As written in my earlier article, Existentialism is an important philosophical thought. (http://www.infobarrel.com/An_Introduction_to_Existentialism) But how has it affected us in modern society and does it have any sort of place in today’s world?
Despite Existentialism’s roots in the 1800’s, it was only after World War II that it became popular. This was for the following interconnected reasons:
The developments of science during the early 20th century were great, however such developments had negative effects. For example, in 1924 Edwin Hubble discovered another galaxy aside of our own and in 1931 Georges Lemaitre suggested the big bang theory. Such events contributed to individual’s feeling that their life and themselves are meaningless.
The Rise of Atheism
Scientific developments such as the big bang theory, and the development of technology lead to the rise of atheism. For many people, it became clear that religion was just a method to make people obey the law with the threat of going to hell or merely just a poor explanation for the creation of the world, which science has now come to explain. The lifting of the burden of religion liberated many, and the themes of Existentialism such as taking control of one’s life became a real possibility. Upon doubt being cast over religion, some may have felt alienated as they feel they have no place in the world, which lead people to search for a context in which they can live their lives. Existentialism provided a perfect motto for doing so; your life is what you make it. Furthermore, World War II reinforced the decreasing belief in a higher being, as if God did exist, then such horrific events would not occur.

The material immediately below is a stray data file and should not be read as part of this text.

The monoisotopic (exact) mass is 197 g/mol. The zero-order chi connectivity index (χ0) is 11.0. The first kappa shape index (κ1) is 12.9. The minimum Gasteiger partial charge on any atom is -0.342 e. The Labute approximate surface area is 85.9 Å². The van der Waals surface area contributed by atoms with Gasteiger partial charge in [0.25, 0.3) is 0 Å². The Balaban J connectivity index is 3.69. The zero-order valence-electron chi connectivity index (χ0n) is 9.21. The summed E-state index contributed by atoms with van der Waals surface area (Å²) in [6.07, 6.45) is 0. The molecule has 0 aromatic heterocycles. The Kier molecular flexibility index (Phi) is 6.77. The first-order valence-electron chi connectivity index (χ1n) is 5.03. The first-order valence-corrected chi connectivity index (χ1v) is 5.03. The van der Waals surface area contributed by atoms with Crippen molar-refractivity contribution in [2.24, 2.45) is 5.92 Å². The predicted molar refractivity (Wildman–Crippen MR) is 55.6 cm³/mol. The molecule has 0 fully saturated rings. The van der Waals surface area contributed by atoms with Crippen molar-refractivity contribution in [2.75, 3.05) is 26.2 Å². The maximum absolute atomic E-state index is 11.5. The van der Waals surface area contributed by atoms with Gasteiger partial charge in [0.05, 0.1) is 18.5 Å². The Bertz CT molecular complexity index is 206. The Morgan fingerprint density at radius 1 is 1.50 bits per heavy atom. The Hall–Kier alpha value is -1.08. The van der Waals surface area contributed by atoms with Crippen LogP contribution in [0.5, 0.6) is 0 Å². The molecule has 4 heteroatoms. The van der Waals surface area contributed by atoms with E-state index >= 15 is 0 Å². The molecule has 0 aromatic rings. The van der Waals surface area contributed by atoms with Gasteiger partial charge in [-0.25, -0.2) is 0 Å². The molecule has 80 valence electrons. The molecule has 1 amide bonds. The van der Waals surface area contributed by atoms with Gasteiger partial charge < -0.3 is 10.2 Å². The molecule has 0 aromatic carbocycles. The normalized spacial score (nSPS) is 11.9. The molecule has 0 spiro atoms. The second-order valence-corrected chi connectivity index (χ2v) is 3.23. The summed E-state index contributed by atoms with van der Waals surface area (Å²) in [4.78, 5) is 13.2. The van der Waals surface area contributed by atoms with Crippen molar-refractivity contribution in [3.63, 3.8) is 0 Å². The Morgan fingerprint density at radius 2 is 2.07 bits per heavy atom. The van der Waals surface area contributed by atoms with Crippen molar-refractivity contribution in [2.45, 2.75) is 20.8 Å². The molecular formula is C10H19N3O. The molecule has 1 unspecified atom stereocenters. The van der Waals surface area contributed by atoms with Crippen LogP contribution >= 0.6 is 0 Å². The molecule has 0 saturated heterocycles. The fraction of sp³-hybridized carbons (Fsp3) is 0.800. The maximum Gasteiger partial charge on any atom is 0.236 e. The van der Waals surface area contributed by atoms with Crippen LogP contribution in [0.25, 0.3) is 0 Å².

The brutality that the Second World War revealed individuals disregard for other individuals lives and also the government’s disregard for their citizens lives. With millions of people murdered, both factors lead to people feeling insignificant, questioning what their life was worth. Thus, people no longer had faith in their governments to make the right decisions for them as individuals, thus faith in themselves and the Existentialist ideal of self-mastery became increasingly desirable. Furthermore, the post-war period found that people wanted to avoid violence at all costs, which may have increased Existentialism’s appeal as Sartre advocates that individuals must respect each other to live in a stable society.
During Hitler’s rise to power, he took inspiration from Nietzsche’s writings, however it seems Nietzsche’s writings were taken out of context: http://www.history.ucsb.edu/faculty/marcuse/classes/133p/133p04papers/MKalishNietzNazi046.htm
The Great Depression of 1929 in America and various economic crises aided the popularity of Existentialism. Economic crises lead to disillusionment and distrust of their governments which resulted in the need for change, thus Existentialism provided the foundation of this change via its promotion of positive liberty.
Whether or not this Existentialism should actually have a place in our current world is argued today by different philosophers. One thing is certain though, whilst the purest forms of existentialism may never come into fruition the fundamental basis of individualism will certainly exist so long as the human race is still around.